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Table 1 Use of NPT in developing complex interventions

From: Normalisation process theory: a framework for developing, evaluating and implementing complex interventions

NPT Components Questions to consider within the NPT framework Example: NPT evaluation of the ImPACT back pain study
Coherence Is the intervention easy to describe? Participating GPs did not differentiate the new intervention from current practice and were unable to perceive the projected benefits to patients, primary care teams and physiotherapists.
  Is it clearly distinct from other interventions?  
(i.e., meaning and sense making by participants) Does it have a clear purpose for all relevant participants?  
  Do participants have a shared sense of its purpose?  
  What benefits will the intervention bring and to whom?  
  Are these benefits likely to be valued by potential participants?  
  Will it fit with the overall goals and activity of the organisation?  
Cognitive participation Are target user groups likely to think it is a good idea? Participating GPs saw it as research (i.e., recruiting patients to the study), and peripheral to their main task of delivering patient care. Projected benefits were not obvious to the GPs so they were insufficiently motivated to invest thought and energy into changing their practice.
(i.e., commitment and engagement by participants) Will they see the point of the intervention easily?  
  Will they be prepared to invest time, energy and work in it?  
Collective action How will the intervention affect the work of user groups? Participating GPs were expected to use a computer-based decision-support tool during consultations. Many GPs did not access the computer until after the consultation was completed. GPs were unconvinced that such a brief tool could form an appropriate basis for decisions about referral.
  Will it promote or impede their work?  
(i.e., the work participants do to make the intervention function) What effect will it have on consultations?  
  Will staff require extensive training before they can use it? GPs were not fully aware of the additional training received by participating physiotherapists, and did not therefore realise that the physios were well equipped to deal with emotional or psychological components of back pain.
  How compatible is it with existing work practices? GPs already felt under pressure of time in consultations, and felt that using the decision-support tool was an unjustified additional use of time.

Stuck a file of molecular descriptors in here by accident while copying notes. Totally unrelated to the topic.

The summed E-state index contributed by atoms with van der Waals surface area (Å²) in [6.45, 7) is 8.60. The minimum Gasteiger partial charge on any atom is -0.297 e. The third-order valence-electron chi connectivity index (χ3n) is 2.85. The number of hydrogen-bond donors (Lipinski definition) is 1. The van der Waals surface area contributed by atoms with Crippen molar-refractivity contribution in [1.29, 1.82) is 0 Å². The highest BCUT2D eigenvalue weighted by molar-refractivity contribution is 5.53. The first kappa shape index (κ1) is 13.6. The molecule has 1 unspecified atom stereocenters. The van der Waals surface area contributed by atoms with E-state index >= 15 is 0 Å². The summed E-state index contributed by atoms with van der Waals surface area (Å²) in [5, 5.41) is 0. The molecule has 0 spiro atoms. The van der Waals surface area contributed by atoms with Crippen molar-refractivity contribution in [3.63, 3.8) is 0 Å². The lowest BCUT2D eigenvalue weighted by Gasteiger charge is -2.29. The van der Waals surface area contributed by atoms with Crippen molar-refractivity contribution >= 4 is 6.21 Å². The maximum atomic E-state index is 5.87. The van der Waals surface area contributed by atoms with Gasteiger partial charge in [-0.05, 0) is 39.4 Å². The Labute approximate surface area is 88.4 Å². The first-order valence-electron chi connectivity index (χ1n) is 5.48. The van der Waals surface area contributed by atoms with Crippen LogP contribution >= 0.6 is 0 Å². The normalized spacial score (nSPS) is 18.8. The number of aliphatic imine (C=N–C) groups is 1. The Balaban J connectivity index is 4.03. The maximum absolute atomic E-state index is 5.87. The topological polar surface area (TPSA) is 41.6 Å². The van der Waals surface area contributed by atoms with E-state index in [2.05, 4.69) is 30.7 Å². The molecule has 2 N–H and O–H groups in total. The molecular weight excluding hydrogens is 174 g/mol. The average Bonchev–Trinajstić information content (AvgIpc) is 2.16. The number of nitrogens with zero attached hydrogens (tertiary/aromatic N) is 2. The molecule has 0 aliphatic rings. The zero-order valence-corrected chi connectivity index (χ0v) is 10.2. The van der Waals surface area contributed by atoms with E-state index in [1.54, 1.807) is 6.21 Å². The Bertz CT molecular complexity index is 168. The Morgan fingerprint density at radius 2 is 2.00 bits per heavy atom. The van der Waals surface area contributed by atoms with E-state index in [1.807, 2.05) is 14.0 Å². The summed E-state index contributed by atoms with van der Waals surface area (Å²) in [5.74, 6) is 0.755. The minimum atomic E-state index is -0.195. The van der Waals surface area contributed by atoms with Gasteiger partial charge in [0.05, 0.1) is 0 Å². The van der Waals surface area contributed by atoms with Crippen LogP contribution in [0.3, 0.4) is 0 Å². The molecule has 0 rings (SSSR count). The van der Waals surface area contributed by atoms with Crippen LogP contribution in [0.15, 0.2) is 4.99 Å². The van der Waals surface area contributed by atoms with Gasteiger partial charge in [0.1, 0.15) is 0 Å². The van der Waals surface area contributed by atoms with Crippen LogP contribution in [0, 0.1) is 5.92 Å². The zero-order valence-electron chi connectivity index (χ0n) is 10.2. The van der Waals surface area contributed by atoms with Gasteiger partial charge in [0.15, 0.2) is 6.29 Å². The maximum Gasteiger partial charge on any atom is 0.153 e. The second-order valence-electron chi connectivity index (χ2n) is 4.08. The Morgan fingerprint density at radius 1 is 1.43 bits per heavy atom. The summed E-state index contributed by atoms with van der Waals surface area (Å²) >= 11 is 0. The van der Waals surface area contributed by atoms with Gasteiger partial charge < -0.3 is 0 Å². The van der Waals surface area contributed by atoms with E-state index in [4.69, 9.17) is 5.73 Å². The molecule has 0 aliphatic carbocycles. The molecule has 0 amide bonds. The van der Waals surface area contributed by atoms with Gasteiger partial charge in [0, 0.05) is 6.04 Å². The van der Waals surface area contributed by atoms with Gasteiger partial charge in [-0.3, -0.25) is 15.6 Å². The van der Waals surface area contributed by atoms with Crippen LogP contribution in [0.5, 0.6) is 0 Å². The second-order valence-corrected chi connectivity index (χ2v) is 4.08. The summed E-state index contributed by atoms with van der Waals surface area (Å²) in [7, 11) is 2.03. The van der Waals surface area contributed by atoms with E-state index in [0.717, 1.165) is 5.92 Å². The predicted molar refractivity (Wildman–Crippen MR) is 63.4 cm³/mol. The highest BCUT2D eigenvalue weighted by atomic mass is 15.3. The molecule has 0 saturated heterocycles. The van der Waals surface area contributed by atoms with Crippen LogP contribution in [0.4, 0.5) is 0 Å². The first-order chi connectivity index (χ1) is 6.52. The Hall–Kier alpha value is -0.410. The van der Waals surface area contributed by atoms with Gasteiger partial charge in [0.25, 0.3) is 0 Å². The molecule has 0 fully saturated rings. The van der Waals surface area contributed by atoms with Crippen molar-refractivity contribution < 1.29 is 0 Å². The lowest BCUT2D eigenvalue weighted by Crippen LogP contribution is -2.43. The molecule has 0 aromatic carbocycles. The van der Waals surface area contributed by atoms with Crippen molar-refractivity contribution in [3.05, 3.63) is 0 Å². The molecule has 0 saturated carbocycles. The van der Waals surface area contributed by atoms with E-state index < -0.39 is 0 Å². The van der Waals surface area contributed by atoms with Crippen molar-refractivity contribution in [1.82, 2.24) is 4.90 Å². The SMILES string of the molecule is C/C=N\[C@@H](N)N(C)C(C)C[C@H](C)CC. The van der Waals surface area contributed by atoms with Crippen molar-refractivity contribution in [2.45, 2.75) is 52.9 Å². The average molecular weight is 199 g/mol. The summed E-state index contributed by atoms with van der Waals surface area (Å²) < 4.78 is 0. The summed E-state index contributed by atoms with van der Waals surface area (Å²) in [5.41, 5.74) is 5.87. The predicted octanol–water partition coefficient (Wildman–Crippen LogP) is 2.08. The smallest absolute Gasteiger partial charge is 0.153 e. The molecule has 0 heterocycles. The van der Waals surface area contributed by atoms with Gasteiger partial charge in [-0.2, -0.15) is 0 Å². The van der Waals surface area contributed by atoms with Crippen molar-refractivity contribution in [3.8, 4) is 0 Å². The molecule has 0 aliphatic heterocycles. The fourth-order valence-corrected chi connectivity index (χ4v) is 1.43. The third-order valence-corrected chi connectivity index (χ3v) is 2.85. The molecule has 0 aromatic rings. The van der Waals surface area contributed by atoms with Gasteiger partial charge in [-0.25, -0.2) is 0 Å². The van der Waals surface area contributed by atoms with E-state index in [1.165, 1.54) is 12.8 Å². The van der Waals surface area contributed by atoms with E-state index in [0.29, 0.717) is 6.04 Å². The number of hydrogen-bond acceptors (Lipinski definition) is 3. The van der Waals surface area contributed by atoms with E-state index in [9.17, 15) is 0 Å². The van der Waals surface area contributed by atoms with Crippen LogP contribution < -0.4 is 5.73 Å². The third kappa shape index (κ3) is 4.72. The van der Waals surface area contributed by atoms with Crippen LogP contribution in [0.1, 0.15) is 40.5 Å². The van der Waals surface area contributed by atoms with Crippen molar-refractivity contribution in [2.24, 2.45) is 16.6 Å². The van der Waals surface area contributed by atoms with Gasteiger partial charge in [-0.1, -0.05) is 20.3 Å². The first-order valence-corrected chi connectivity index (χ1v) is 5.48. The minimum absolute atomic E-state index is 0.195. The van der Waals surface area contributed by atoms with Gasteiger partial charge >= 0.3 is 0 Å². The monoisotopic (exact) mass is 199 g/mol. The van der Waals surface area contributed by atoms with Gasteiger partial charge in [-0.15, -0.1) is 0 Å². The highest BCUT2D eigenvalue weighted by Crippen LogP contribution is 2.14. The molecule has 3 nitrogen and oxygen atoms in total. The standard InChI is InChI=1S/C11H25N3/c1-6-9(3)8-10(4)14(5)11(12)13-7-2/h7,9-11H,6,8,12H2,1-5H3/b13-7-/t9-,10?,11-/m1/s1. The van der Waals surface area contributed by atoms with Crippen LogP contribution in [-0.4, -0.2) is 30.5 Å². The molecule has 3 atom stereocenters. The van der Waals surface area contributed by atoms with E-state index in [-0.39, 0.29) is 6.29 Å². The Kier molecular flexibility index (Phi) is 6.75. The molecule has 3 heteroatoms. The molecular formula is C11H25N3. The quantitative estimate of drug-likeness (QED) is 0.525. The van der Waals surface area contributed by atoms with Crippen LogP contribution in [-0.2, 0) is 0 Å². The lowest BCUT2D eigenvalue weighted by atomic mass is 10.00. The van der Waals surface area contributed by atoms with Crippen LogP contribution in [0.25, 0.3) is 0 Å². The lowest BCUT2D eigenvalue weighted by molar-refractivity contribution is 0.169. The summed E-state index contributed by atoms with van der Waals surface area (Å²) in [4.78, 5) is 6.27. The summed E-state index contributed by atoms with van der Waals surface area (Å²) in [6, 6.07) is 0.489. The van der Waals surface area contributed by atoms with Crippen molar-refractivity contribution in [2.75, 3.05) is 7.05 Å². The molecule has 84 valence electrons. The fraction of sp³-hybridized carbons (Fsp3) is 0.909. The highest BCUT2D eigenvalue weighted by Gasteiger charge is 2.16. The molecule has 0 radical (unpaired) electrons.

What impact will it have on division of labour, resources, power, and responsibility between different professional groups?  
  Will it fit with the overall goals and activity of the organisation?  
Reflexive Monitoring How are users likely to perceive the intervention once it has been in use for a while? Despite regular feedback from the research team GPs did not perceive benefits to the new system as they did not use it enough.
(i.e., participants reflect on or appraise the intervention) Is it likely to be perceived as advantageous for patients or staff?  
  Will it be clear what effects the intervention has had?  
  Can users/staff contribute feedback about the intervention once it is in use?  
  Can the intervention be adapted or improved on the basis of experience?  
  1. The UK ImPACT back study aims to promote evidence-based care of patients with back pain in primary care[23]. Physiotherapists were trained to provide psychological support to patients with low back pain, and GPs were asked to use paper-based or computer-based decision-support tools to assess patients with back pain and refer those at risk of developing chronic low back pain to these specialised physiotherapists. As a result of the analysis presented here, the intervention could be modified to provide greater coherence to the GPs, and hence greater cognitive participation as well as modifications which enabled better fit with existing GP consultation practices.
  2. The context for this intervention was UK primary care. GPs were a potential rate-limiting factor as they had to use the intervention to refer patients to the specialised physiotherapists. GPs main concerns were providing high quality care under extreme pressure of time while responding to multiple other changes in primary care. Many UK GPs reported feeling under pressure and suffering from "change fatigue", leading to a concentration on "core business" rather than "optional extras" such as research or teaching.